Volume 469, Number 1, July I 2007
|Page(s)||147 - 162|
|Section||Galactic structure, stellar clusters, and populations|
|Published online||24 April 2007|
Bright globular clusters in NGC 5128: the missing link between young massive clusters and evolved massive objects *
ESO, Karl-Schwarzschild-Strasse 2, 85748 Garching, Germany e-mail: firstname.lastname@example.org
2 Observatoire de Geneve, ch. des Maillettes 51, 1290 Sauverny, Switzerland
3 INTEGRAL Science Data Centre, ch. d'Ecogia 16, 1290 Versoix, Switzerland e-mail: email@example.com
4 Department of Astronomy and Astrophysics, Pontificia Universidad Católica de Chile, Vicuña Mackenna 4860, Santiago 22, Chile e-mail: firstname.lastname@example.org
5 Ecole Polytechnique Fédérale de Lausanne (EPFL), Observatoire, 1290 Sauverny, Switzerland e-mail: email@example.com
Accepted: 13 March 2007
Context.Globular clusters are the simplest stellar systems in which structural parameters are found to correlate with their masses and luminosities.
Aims.To investigate whether the brightest globular clusters in the giant elliptical galaxies are similar to the less luminous globular clusters like those found in Local Group galaxies, we study the velocity dispersion and structural parameter correlations of a sample of bright globular clusters in the nearest giant elliptical galaxy NGC 5128 (Centaurus A).
Methods.The UVES echelle spectrograph on the ESO Very Large Telescope (VLT) was used to obtain high-resolution spectra of 23 bright globular clusters in NGC 5128, and 10 clusters were observed with EMMI in echelle mode with the ESO New Technology Telescope. The two datasets have 5 clusters in common, while one cluster observed with UVES had too low a signal-to-noise ratio. Hence the total number of clusters analysed in this work is 27, more than doubling the previously known sample. Their spectra were cross-correlated with template spectra to measure the central velocity dispersion for each target. The structural parameters were either taken from the existing literature, or in cases where this was not available, we derived them from our VLT FORS1 images taken under excellent seeing conditions, using the ISHAPE software. The velocity dispersion and structural parameter measurements were used to obtain masses and mass-to-luminosity ratios () for 22 clusters.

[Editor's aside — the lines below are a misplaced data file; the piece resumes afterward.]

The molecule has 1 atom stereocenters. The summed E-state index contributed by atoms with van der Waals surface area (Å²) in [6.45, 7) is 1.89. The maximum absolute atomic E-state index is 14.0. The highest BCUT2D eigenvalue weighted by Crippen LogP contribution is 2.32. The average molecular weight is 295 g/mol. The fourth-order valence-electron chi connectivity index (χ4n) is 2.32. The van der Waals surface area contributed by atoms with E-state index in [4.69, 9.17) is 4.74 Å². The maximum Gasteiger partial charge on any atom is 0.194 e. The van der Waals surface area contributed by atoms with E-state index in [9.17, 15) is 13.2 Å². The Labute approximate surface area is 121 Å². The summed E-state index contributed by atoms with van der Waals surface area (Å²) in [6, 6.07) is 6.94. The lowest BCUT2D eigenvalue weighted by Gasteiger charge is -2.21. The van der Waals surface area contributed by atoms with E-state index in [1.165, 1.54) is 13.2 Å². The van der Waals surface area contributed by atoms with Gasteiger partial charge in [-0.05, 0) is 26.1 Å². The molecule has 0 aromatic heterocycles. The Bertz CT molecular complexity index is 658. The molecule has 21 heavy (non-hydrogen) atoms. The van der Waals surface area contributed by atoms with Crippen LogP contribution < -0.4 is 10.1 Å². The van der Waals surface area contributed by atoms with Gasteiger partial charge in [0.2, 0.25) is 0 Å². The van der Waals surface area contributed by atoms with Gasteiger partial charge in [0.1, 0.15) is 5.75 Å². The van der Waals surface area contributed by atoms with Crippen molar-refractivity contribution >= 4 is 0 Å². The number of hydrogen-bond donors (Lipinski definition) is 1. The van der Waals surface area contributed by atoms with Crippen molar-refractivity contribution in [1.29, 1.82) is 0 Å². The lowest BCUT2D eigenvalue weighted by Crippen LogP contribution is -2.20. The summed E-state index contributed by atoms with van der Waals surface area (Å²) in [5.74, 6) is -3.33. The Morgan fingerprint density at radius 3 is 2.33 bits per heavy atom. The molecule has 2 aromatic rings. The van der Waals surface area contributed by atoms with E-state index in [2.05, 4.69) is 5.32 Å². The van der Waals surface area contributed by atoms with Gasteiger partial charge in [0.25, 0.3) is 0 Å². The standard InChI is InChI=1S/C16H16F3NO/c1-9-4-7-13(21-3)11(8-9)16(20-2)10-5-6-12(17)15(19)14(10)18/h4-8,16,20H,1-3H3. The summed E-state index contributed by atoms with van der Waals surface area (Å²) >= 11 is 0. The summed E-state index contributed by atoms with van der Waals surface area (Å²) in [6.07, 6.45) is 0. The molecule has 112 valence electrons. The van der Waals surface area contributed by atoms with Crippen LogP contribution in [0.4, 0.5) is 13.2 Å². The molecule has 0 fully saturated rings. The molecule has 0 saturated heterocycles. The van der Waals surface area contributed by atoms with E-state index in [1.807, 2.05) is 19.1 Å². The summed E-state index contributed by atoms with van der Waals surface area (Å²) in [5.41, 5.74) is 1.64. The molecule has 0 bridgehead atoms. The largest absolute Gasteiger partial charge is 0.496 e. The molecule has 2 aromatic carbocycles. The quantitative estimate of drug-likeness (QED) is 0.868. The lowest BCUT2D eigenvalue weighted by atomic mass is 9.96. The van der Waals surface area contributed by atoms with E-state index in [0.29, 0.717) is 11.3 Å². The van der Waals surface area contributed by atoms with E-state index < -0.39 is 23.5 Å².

Results.The masses of the clusters in our sample range from Mvir = 105-107 , and the average is 3 ± 1. The three globular clusters harbouring X-ray point sources are the second, third, and sixth most massive in our sample. The most massive cluster, HCH99-18, is also the brightest and the largest. It has a mass (Mvir = 1.4107 ) that is an order of magnitude higher than the most massive clusters in the Local Group and a high ratio (4.7 ± 1.2). We briefly discuss possible formation scenarios for this object.
Conclusions.The correlations of structural parameters, velocity dispersion, masses, and for the bright globular clusters in NGC 5128 extend the properties established for the most massive Local Group clusters towards those characteristic of dwarf elliptical nuclei and ultra-compact dwarf galaxies (UCDs). The detection of the mass-radius and the mass- relations for the globular clusters with masses higher than ~ 2 106 provides the missing link between “normal” old globular clusters, young massive clusters, and evolved objects like UCDs.
Key words: galaxies: elliptical and lenticular, cD / galaxies: individual: NGC 5128 / galaxies: star clusters
© ESO, 2007
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